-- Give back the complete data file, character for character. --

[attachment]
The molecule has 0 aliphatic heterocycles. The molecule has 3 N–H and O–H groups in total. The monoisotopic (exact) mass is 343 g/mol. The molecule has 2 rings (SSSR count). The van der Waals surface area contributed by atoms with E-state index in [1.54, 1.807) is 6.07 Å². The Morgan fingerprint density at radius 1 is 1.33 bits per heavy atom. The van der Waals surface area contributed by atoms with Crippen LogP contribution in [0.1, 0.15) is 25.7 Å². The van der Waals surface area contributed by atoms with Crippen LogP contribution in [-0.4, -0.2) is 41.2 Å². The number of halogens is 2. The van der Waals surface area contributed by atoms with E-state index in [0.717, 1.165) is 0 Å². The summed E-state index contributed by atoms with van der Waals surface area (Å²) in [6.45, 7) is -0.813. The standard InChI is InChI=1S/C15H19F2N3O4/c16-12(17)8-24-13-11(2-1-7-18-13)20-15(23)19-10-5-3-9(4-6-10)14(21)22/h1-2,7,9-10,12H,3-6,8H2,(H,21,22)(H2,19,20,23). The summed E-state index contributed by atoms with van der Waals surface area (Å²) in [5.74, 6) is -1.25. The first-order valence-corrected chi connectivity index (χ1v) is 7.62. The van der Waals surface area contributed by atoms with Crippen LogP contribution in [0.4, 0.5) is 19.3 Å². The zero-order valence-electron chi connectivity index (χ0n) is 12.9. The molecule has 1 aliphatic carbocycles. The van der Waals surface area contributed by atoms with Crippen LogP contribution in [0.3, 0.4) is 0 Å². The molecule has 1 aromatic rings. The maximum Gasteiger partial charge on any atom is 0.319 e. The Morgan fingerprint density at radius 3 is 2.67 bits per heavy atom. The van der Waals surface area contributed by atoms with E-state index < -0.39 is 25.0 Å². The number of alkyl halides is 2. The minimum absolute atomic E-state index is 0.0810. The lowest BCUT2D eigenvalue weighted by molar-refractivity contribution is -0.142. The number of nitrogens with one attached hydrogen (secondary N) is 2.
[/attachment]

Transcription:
The molecule has 0 aliphatic heterocycles. The molecule has 3 N–H and O–H groups in total. The monoisotopic (exact) mass is 343 g/mol. The molecule has 2 rings (SSSR count). The van der Waals surface area contributed by atoms with E-state index in [1.54, 1.807) is 6.07 Å². The Morgan fingerprint density at radius 1 is 1.33 bits per heavy atom. The van der Waals surface area contributed by atoms with Crippen LogP contribution in [0.1, 0.15) is 25.7 Å². The van der Waals surface area contributed by atoms with Crippen LogP contribution in [-0.4, -0.2) is 41.2 Å². The number of halogens is 2. The van der Waals surface area contributed by atoms with E-state index in [0.717, 1.165) is 0 Å². The summed E-state index contributed by atoms with van der Waals surface area (Å²) in [6.45, 7) is -0.813. The standard InChI is InChI=1S/C15H19F2N3O4/c16-12(17)8-24-13-11(2-1-7-18-13)20-15(23)19-10-5-3-9(4-6-10)14(21)22/h1-2,7,9-10,12H,3-6,8H2,(H,21,22)(H2,19,20,23). The summed E-state index contributed by atoms with van der Waals surface area (Å²) in [5.74, 6) is -1.25. The first-order valence-corrected chi connectivity index (χ1v) is 7.62. The van der Waals surface area contributed by atoms with Crippen LogP contribution in [0.4, 0.5) is 19.3 Å². The zero-order valence-electron chi connectivity index (χ0n) is 12.9. The molecule has 1 aliphatic carbocycles. The van der Waals surface area contributed by atoms with Crippen LogP contribution in [0.3, 0.4) is 0 Å². The molecule has 1 aromatic rings. The maximum Gasteiger partial charge on any atom is 0.319 e. The Morgan fingerprint density at radius 3 is 2.67 bits per heavy atom. The van der Waals surface area contributed by atoms with E-state index < -0.39 is 25.0 Å². The number of alkyl halides is 2. The minimum absolute atomic E-state index is 0.0810. The lowest BCUT2D eigenvalue weighted by molar-refractivity contribution is -0.142. The number of nitrogens with one attached hydrogen (secondary N) is 2.